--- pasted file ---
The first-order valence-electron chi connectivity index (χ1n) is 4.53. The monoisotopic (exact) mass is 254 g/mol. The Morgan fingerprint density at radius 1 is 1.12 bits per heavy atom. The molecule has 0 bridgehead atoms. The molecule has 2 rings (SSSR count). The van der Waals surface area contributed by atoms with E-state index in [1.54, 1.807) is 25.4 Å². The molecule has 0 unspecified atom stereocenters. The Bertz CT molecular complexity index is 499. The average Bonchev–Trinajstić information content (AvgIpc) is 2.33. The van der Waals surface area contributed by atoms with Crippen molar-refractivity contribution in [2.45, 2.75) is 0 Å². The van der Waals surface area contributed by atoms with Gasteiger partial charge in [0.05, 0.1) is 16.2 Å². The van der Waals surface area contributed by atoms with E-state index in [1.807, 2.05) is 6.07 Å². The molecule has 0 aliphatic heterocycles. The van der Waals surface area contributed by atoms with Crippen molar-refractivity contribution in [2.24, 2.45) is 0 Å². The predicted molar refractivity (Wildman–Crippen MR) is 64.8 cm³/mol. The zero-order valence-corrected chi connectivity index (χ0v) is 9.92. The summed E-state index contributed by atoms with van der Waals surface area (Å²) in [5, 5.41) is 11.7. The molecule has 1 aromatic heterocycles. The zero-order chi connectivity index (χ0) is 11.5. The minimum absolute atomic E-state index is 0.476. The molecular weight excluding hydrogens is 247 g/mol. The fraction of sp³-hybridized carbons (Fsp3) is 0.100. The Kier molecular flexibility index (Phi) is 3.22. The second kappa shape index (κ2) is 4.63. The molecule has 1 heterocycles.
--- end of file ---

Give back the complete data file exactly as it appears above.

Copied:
The first-order valence-electron chi connectivity index (χ1n) is 4.53. The monoisotopic (exact) mass is 254 g/mol. The Morgan fingerprint density at radius 1 is 1.12 bits per heavy atom. The molecule has 0 bridgehead atoms. The molecule has 2 rings (SSSR count). The van der Waals surface area contributed by atoms with E-state index in [1.54, 1.807) is 25.4 Å². The molecule has 0 unspecified atom stereocenters. The Bertz CT molecular complexity index is 499. The average Bonchev–Trinajstić information content (AvgIpc) is 2.33. The van der Waals surface area contributed by atoms with Crippen molar-refractivity contribution in [2.45, 2.75) is 0 Å². The van der Waals surface area contributed by atoms with Gasteiger partial charge in [0.05, 0.1) is 16.2 Å². The van der Waals surface area contributed by atoms with E-state index in [1.807, 2.05) is 6.07 Å². The molecule has 0 aliphatic heterocycles. The van der Waals surface area contributed by atoms with Crippen molar-refractivity contribution in [2.24, 2.45) is 0 Å². The predicted molar refractivity (Wildman–Crippen MR) is 64.8 cm³/mol. The zero-order valence-corrected chi connectivity index (χ0v) is 9.92. The summed E-state index contributed by atoms with van der Waals surface area (Å²) in [5, 5.41) is 11.7. The molecule has 1 aromatic heterocycles. The zero-order chi connectivity index (χ0) is 11.5. The minimum absolute atomic E-state index is 0.476. The molecular weight excluding hydrogens is 247 g/mol. The fraction of sp³-hybridized carbons (Fsp3) is 0.100. The Kier molecular flexibility index (Phi) is 3.22. The second kappa shape index (κ2) is 4.63. The molecule has 1 heterocycles.